Some mall operators saw the Expo as a chance to enter the market. Mega Silk Way, the newest entrant into Astana’s mall scene, launched a year ago, three months ahead of the Expo. With a total area of 1.5 million square feet, it is Kazakhstan’s largest mall and the entrance features a pathway to the Expo site’s circular glass dome.
Kanat Tyurebayev, Mega Silk Way’s director, said that despite the volleying oil prices of the previous years, he is confident about the mall’s future. The current occupancy stands at 94 percent, while visitors to Mega Silk Way — which features popular high street brands such as H&M, Adidas, Levi’s and Lacoste — average about a million a month since its March 2017 opening, he said.
“We have a five-year estimated budget and yes, there are a lot of assumptions, but I think there will be a 6 to 7 percent growth each year,” Tyurebayev told WWD.
According to economist Madumarov, this optimism is not unfounded. Kazakhstan’s economic growth for 2018 is estimated to be 2.5 to 3 percent, and is expected to continue increasing next year, he said. “When the economy is growing by about 3 to 5 percent a year, they may generate more income for the middle class, and the middle class having more money may be more interested [in buying] branded items,” he said.
He cautioned that the level of inequality in Kazakhstan means that the regular client base for luxury items remains the same — they are mostly members of the government, or they work within government-controlled sectors.
While middle-class Kazakhstanis still display great desire for branded goods — a trait that comes from being a post-Soviet country where branded clothing and accessories denotes status — Madumarov said this appetite can be dangerous for the future.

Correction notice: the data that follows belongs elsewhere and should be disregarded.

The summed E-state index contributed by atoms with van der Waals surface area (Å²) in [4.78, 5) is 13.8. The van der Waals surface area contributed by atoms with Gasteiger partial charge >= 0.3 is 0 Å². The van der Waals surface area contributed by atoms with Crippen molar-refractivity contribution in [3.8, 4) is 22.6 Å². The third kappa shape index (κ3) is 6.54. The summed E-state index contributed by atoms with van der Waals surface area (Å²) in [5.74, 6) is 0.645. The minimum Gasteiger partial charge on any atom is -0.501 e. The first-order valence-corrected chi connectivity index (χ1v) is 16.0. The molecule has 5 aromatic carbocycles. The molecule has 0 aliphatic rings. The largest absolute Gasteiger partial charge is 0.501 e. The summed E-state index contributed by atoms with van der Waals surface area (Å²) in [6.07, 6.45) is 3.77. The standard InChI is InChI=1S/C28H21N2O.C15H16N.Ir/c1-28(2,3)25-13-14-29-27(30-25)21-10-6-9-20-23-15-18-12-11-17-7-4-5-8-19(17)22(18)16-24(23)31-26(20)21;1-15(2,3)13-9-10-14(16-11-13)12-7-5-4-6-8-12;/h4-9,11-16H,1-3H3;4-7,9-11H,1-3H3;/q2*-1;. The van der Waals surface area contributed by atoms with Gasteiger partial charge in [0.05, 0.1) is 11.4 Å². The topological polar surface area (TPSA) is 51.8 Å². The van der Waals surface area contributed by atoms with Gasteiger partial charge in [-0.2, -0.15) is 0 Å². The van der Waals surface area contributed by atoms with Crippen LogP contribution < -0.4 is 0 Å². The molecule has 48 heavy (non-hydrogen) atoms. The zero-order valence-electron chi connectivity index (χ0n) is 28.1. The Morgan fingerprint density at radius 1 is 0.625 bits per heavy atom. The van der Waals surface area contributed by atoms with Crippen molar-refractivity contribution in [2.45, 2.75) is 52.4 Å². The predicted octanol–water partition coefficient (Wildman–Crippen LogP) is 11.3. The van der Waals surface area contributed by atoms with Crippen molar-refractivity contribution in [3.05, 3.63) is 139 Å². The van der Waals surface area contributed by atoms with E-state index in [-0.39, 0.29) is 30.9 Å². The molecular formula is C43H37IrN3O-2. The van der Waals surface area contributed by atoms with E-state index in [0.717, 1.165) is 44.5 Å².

“There is a certain level of the population that is quite well-indebted now,” he said. “This habit has become commonplace here. You take a loan and you buy things. And as an economist, I completely feel that this is inappropriate because taking loans, making debts — we are cutting our future consumption.”
Alkeyev is well-aware of how shallow, population-wise, the market is in Kazakhstan. The next step is to develop a tourism strategy that will attract visitors across the borders to shop at Esentai Mall.
“We understand that our market is limited and that’s why we are thinking about developing the tourism to Almaty, to Kazakhstan,” Alkeyev said. “For our company, Capital Partners, we are starting these initiatives to bring more people here. We have very good markets next to us. There’s China, and the Arab countries. And the CIS countries, which are very close to us.”
There are some obstacles ahead. For one, Capital Partners intends to lobby the government to provide tax refunds for visiting tourists, which they will request for only Esentai Park.
The other obstacle is more basic: making people aware of Kazakhstan and what it has to offer. “We are going to advertise in China, to go there and do some road shows, explain what is Kazakhstan and what we have,” Alkeyev said. “Because, unfortunately, most people there don’t know that there is such a mall here in Almaty, which is close to them.”